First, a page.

U.S. Lawmakers Call on Twitter to Remove Hamas and Hezbollah Content

In letter to Twitter CEO, congressmen say they were alarmed to find that the platform 'draws a distinction between the political and military factions of these organizations'

Hezbollah fighters hold flags as they attend the memorial of their slain leader Sheik Abbas al-Mousawi, February 13, 2016.
Mohammed Zaatari,AP

Four Congress members have called out Twitter for allowing Hamas and Hezbollah to maintain a presence on the social media platform.

Reps. Josh Gottheimer, D-N.J.; Tom Reed, R-N.Y.; Max Rose, D-N.Y.; and Brian Fitzpatrick, R-Pa., wrote in a letter to Twitter CEO Jack Dorsey on Tuesday that they were alarmed to learn that Twitter “draws a distinction between the political and military factions of these organizations,” quoting from Twitter’s initial response to their concerns.

The congressmen said in their letter that the distinction “is not meaningful nor is it widely shared,” noting that Hezbollah and Hamas are designated as terrorist organizations by the U.S. government.

At a news conference Tuesday, Rose, Reed and Gottheimer said they are pushing the company to take down the Hezbollah and Hamas content by November 1.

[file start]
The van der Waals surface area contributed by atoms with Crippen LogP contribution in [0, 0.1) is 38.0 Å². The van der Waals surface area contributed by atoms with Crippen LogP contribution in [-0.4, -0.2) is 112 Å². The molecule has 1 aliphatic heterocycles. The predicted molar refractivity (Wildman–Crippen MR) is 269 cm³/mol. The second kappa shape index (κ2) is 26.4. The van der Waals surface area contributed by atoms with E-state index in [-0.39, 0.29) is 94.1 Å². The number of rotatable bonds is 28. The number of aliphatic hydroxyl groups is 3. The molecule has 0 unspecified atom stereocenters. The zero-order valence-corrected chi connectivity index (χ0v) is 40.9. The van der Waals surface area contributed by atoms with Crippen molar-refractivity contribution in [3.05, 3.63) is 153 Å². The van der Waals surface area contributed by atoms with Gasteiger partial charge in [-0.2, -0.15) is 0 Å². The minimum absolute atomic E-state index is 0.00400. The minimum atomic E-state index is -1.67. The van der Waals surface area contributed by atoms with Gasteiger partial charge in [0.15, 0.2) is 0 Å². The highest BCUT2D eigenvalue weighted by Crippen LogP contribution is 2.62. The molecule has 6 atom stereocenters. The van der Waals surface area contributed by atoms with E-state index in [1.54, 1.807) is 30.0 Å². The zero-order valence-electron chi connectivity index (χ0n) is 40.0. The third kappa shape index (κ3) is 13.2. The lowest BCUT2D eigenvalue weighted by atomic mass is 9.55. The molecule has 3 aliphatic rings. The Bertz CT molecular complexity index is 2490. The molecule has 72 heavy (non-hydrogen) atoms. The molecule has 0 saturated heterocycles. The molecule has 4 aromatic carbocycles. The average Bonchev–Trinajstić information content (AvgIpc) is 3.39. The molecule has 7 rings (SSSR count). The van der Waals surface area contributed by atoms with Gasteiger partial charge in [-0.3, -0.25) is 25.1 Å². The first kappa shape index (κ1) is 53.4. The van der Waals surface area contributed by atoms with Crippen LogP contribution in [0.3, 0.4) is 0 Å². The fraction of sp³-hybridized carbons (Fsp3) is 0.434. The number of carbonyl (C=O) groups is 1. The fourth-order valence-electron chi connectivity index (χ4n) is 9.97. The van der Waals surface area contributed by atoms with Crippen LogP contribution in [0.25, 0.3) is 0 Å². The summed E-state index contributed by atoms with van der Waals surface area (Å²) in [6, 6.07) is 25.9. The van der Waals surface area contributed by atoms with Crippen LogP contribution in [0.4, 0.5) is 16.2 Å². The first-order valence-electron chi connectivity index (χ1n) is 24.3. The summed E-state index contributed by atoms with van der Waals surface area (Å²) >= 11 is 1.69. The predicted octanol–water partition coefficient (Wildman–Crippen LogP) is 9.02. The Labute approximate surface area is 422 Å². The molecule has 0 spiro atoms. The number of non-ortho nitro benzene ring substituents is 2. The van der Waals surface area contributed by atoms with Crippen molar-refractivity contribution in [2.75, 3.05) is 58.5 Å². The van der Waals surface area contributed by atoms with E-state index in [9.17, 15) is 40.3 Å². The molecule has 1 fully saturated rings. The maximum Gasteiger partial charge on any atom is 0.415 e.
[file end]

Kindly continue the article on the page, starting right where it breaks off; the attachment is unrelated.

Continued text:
A Twitter official had written to the lawmakers last month.

“There is no place on Twitter for terrorist organizations, violent extremist groups, or individuals who affiliate with and promote their illicit activities,” Carlos Monje Jr., the director of public policy and philanthropy for the United States and Canada, said in a letter.

Monje went to say: “We assess organizations and individuals under our violent extremist group criteria and are additionally informed by national and international terrorism designations.”

The congressmen responded in their letter Tuesday.

“If you believe that Twitter is better at determining violent extremist content than the United States Government’s interagency process,” they wrote, “then we urge you to come testify before Congress to explain your own process and how it differs from that of the State and Treasury Departments.”

The lawmakers noted that other social media companies including Facebook and Google “have taken proactive measures to address the presence of FTO (Foreign Terrorist Organizations) and affiliated accounts and content on their platforms.”